In the process of purchasing a property in Florida, sometimes it is mandatory to get an insurance policy.
Homeowners Insurance, or HOI, typically covers a property against losses of contents, loss of use, as well as personal liability, in case some accident happens inside the property.
Things can get complicated when one starts defining the value of the property and its costs. The policies typically cover “all risks,” but it is important to outline these risks. Many times, they include events that rarely happen in Florida, such as an earthquake, volcanic eruption, nuclear explosion, or vandalism. Make sure that the policy cover real events, and that the agent is licensed and a member of the National Association of Insurance Commissioners.
When a bank finances a property, depending on the value of the mortgage, they might request homeowners insurance. There is also a second insurance that they might offer, to protect the loan against non-payment. This is not the PMI, or Private Mortgage Insurance, that the banks might still charge for those who finance more than 80% of the value of a property.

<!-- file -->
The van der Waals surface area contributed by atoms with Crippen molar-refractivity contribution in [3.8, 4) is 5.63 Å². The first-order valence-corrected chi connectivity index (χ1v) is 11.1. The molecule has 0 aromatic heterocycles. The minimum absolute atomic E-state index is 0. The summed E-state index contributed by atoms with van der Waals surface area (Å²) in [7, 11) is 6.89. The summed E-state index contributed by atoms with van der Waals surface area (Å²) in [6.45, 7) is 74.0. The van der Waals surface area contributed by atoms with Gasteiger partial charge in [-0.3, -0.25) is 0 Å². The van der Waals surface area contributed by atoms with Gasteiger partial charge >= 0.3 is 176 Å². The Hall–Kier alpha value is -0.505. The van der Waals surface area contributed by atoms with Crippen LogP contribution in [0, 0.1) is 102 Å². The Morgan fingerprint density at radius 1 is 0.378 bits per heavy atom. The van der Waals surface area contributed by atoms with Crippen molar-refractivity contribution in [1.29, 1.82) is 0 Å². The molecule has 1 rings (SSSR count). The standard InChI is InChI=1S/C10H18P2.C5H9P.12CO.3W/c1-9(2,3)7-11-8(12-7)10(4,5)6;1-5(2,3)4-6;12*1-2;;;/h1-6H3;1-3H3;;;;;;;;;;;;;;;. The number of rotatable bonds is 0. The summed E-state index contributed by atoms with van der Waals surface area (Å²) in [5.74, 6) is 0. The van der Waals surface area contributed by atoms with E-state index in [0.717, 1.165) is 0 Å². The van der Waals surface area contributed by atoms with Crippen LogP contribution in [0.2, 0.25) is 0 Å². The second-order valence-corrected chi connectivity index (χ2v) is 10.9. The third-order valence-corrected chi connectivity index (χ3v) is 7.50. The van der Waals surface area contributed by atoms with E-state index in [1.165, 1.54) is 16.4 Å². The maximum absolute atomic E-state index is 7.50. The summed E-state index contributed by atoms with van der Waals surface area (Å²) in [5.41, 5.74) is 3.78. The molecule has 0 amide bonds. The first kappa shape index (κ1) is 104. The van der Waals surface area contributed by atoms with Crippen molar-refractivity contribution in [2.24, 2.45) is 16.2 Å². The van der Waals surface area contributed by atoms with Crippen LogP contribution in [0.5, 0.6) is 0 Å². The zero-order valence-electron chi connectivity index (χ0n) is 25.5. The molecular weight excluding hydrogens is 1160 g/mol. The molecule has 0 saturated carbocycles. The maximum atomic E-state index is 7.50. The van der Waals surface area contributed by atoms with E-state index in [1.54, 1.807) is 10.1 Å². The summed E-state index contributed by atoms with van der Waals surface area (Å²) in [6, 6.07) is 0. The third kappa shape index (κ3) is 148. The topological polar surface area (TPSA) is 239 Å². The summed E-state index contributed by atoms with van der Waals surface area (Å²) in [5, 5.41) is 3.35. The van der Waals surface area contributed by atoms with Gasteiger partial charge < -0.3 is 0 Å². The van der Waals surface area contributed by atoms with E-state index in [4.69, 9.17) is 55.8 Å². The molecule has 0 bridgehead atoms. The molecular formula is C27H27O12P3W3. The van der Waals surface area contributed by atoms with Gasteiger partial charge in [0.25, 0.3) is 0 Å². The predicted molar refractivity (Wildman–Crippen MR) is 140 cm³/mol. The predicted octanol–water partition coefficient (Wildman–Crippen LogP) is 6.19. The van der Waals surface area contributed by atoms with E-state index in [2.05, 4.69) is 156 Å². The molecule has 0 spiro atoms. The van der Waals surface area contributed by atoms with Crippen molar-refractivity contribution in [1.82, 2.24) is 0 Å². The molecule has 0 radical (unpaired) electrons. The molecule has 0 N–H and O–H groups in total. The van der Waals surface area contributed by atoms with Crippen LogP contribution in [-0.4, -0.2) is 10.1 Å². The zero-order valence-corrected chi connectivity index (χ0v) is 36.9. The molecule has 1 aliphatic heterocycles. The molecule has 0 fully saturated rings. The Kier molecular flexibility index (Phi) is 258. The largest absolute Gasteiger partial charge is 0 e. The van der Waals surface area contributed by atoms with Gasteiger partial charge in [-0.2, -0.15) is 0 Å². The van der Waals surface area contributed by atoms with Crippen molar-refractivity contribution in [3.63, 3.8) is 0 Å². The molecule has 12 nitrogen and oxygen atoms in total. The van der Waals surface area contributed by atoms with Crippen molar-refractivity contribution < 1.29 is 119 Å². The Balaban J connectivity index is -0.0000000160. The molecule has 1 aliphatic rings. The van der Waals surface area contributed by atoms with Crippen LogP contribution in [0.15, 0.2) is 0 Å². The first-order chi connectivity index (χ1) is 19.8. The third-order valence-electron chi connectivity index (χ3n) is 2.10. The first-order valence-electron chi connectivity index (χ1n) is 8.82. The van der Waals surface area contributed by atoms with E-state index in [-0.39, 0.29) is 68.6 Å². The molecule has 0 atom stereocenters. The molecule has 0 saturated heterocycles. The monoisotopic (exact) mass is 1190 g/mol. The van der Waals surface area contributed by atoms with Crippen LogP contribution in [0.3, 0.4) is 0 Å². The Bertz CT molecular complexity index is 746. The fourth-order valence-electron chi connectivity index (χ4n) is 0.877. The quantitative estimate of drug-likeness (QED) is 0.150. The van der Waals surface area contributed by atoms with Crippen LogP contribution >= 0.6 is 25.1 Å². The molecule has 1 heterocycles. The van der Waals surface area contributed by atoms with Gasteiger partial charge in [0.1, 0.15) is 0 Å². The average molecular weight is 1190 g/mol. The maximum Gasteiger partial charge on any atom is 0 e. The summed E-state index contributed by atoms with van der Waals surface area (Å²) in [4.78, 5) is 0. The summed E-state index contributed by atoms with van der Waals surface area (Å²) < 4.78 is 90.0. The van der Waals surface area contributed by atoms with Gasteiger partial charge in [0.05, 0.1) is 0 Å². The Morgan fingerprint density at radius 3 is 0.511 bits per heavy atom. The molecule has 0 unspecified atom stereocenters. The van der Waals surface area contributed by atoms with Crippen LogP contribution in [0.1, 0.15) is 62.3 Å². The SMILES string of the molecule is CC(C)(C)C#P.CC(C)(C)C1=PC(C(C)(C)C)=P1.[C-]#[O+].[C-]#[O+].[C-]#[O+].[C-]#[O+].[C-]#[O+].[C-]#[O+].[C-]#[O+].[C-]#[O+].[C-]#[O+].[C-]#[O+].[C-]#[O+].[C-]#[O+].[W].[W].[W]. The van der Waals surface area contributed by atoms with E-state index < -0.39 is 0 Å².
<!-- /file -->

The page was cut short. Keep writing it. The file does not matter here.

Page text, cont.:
There is yet another type of insurance for those who rent a property, called Renter’s Insurance, protecting the tenant’s belongings, and providing liability insurance in case of an accident. Some buildings require all residents to carry insurance.
Home Warranty is an insurance that covers appliances in a home, should they fail to work. It can cover all appliances or just a few of them. This service can be transferred to the new owner at closing.
Each insurance contract has different clauses, and they must be reviewed carefully to ensure that it serves its purpose. Some features that the property has might also lower the cost of insurance, such as an alarm, shutters, or security at the front desk.
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